The last section is titled Putting Spiritual Laws Into Practice. It covers topics such as prayer, meditation, thanksgiving, praise, affirmations, visualization, dreams, miracles, light of the world, and angels. The same format is used; each topic is explained with either a short parable or Bible verses or both. I found the indexing of angels into various groups very interesting. The book ends with recommended reading and a glossary of terms.

The audience for this book would be either a reader who is interested in the Christian faith, or one who is searching for answers to make sense of their life. Readers in those categories will find this book informative and helpful.

Wednesday, October 22, 2008

Infidel by Ayaan Hirsi Ali

Infidel by Ayaan Hirsi Ali
This is Ayaan Hirsi Ali's biography in which she details how she went from being a typical Muslim woman to rejecting the Muslim religion and her native country. Ali was raised as a strict Muslim, which meant that she was raised as a second class citizen. Every aspect of her life was ruled by religion and by her family's lifestyle, which was based on generations of adherence to strict religion tenets. Ali went through periods when she was very compliant, and periods when she questioned all that she saw around her, and especially the treatment of women. She was excised, the term for female circumsion, at an early age along with her sister.
The final blow came when her father, who didn't live with the family for many years, arranged a marriage for Ayaan with a man she had not met and who she did not want to marry. He was a Muslim living in Canada, so in order to join him, she had to emigrate through Germany. When she got to Germany, she found the strength to go instead to Holland, where she was granted refugee status.
Ali spent several years getting a college education, then becoming a strong advocate for Muslim women. Her work led to her being elected to the Dutch Parliment. As her work progressed, she gained a reputation for speaking out against the Muslim religion and the second-class status of women in that religion. Her views led to death threats against her, and when Theo Van Gogh, a direct descendant of the painter and a film maker who lived in Holland, was murdered, the murderer stabbed a note into his chest. The note was a threat against Ali. Her life now consists of bodyguards and constant vigilence against those who would kill her for her views.
The most interesting issue she brought up was the dichotomy between two ideals in the West. One ideal is multiculturism. In most Western countries, it is considered a "good" or civilized thing to support the right of other cultures to express themselves without having to change their values, religion, etc. to that of the dominant group. However, another ideal is that each citizen should be treated equally. So what are Western countries to do as increasing numbers of immigrants from other cultures arrive? Should their values be supported, even if those values treat women, for example, as chattel with no rights? Should women be beaten because the religion supports this, or separate schools established so that the children of the minority don't have to be exposed to other values? I found this conflict between ideals very thought provoking.
I enjoyed this book quite a lot. I believe I'll be thinking about it for quite a while. I admire the strength that Ayann Hirsi Ali found within herself to create a life so different from that assigned to her by her culture. This book is highly recommended.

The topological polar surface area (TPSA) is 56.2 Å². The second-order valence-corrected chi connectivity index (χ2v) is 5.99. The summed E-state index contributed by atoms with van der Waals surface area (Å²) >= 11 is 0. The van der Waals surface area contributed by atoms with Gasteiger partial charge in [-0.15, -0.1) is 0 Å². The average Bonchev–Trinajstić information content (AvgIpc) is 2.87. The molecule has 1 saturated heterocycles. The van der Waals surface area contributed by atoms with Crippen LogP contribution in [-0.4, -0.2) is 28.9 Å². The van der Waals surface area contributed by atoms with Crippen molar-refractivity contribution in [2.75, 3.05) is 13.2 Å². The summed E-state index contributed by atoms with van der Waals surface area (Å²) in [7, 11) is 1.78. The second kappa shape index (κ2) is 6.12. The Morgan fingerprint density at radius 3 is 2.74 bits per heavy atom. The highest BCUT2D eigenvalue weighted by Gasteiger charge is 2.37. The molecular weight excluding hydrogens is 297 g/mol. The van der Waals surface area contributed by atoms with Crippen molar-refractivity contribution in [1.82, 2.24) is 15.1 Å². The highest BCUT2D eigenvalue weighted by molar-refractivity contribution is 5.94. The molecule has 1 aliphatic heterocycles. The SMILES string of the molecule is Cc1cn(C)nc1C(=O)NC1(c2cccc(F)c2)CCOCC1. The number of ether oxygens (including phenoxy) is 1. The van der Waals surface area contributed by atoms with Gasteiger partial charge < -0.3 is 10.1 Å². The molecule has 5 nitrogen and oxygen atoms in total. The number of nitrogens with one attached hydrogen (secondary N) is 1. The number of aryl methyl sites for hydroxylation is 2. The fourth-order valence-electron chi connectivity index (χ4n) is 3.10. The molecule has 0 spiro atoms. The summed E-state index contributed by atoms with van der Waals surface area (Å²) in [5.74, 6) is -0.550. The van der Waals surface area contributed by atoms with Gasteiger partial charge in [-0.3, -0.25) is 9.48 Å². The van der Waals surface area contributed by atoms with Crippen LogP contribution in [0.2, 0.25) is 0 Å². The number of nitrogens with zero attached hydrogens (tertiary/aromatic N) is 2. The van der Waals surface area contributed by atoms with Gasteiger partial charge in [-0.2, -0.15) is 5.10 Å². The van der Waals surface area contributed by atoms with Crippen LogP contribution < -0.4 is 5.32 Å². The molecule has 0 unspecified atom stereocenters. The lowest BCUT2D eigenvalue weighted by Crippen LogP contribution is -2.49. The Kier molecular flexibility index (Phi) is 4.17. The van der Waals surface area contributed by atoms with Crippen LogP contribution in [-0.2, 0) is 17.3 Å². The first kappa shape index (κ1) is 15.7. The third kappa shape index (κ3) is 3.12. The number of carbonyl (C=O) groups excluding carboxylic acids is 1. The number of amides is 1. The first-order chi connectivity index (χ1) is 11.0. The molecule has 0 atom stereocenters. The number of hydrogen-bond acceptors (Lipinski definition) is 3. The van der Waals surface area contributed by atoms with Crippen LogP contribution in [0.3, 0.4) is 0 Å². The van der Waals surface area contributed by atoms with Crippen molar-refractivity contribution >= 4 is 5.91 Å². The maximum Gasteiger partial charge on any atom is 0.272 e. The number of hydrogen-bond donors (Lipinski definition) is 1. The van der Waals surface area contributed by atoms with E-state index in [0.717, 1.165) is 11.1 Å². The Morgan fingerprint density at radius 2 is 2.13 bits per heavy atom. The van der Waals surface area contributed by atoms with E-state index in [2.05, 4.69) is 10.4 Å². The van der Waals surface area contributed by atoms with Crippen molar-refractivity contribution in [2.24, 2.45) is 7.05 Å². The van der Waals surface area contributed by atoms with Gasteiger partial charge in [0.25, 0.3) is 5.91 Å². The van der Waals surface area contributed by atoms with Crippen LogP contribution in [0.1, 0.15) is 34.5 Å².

Sunday, October 12, 2008

Grotesque by Natsuo Kirino

Natsuo Kirino does not write about pleasant people or situations. A few months ago, I read her book, Out, that takes as it's subject matter three factory women who band together to commit a murder. She explores this territory further in her latest book, Grotesque.

Kirino explores the relationship between two sisters, and their classmates at an exclusive girl's school. Yuriko is the most beautiful girl in the school by far, so beautiful that she is considered almost monstrous, as no one can relate to her. Her older sister, intelligent but average looking, chooses to distinguish herself by becoming the most malicious girl in the school. Her main target is Kazue Sato. Kazue is intelligent but hopelessly awkward, and is teased and humiliated by the others. The top ranked girl, Mitsuri, drifts between cliques, but befriends the older sister.

Years later, these women have turned out differently than might have been expected. Mitsuri, after becoming a doctor, gets involved in a religious cult and is imprisoned for crimes she committed out of devotion to the leader. The older sister lives a life of quiet desperation, stuck in a dead end job and with no human contact or warmth. Both Yuriko and Kazue become prostitutes, and both end up murdered by the same man.

This is not an uplifting book. There are no characters that I'd like to know better, and the book is very bleak. I was left wondering if Japanese society is really as depressing for women as the book portrays. In particular, the prostitutes were willing to degrade themselves in any way requested, without even knowing themselves why they did so. I'm not sure I would recommend this book to others.

Saturday, October 4, 2008

Music And Silence by Rose Tremain

This book entranced me from the very first page. It is easily the best book I've read in months, perhaps the entire year. Music and Silence, winner of the Whitbread Award in 1999, is Rose Tremain's seventh novel.
The book is set in Denmark, at King Christian's court in the 1630's. The King is troubled, beset by financial ruin for the country and an unfaithful wife, Kristin, that he still loves. His only solace is music, and he has an orchestra on call at all times. One new member, Peter Claire, is a lutist, and so handsome that the King calls him his "angel" and calls on him to play for him whenever he is especially troubled. Claire, in turn, falls in love with Emilia, who is the king's wife's companion. Emilia has come to court to escape her home after her mother has died and her father has remarried.